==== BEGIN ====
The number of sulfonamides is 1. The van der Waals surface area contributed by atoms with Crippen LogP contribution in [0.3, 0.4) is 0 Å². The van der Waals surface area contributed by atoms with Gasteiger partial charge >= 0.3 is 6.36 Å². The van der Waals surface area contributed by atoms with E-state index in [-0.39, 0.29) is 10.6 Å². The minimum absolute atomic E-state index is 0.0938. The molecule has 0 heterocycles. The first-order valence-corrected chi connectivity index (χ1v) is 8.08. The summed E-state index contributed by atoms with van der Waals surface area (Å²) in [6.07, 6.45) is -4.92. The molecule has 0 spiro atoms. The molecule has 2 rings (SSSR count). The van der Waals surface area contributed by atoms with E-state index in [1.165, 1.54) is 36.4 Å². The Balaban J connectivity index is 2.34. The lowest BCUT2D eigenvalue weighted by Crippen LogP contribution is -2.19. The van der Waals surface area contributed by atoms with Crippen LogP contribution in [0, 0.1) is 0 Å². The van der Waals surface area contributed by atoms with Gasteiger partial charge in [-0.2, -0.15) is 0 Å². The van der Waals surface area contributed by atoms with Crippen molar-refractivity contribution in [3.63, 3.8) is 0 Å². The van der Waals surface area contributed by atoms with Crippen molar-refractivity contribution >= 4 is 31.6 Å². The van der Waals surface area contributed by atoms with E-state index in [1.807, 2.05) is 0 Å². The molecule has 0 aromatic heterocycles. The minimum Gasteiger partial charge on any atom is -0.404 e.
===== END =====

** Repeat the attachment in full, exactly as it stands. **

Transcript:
The number of sulfonamides is 1. The van der Waals surface area contributed by atoms with Crippen LogP contribution in [0.3, 0.4) is 0 Å². The van der Waals surface area contributed by atoms with Gasteiger partial charge >= 0.3 is 6.36 Å². The van der Waals surface area contributed by atoms with E-state index in [-0.39, 0.29) is 10.6 Å². The minimum absolute atomic E-state index is 0.0938. The molecule has 0 heterocycles. The first-order valence-corrected chi connectivity index (χ1v) is 8.08. The summed E-state index contributed by atoms with van der Waals surface area (Å²) in [6.07, 6.45) is -4.92. The molecule has 0 spiro atoms. The molecule has 2 rings (SSSR count). The van der Waals surface area contributed by atoms with E-state index in [1.165, 1.54) is 36.4 Å². The Balaban J connectivity index is 2.34. The lowest BCUT2D eigenvalue weighted by Crippen LogP contribution is -2.19. The van der Waals surface area contributed by atoms with Crippen LogP contribution in [0, 0.1) is 0 Å². The van der Waals surface area contributed by atoms with Gasteiger partial charge in [-0.2, -0.15) is 0 Å². The van der Waals surface area contributed by atoms with Crippen molar-refractivity contribution in [3.63, 3.8) is 0 Å². The van der Waals surface area contributed by atoms with Crippen molar-refractivity contribution >= 4 is 31.6 Å². The van der Waals surface area contributed by atoms with E-state index in [1.807, 2.05) is 0 Å². The molecule has 0 aromatic heterocycles. The minimum Gasteiger partial charge on any atom is -0.404 e.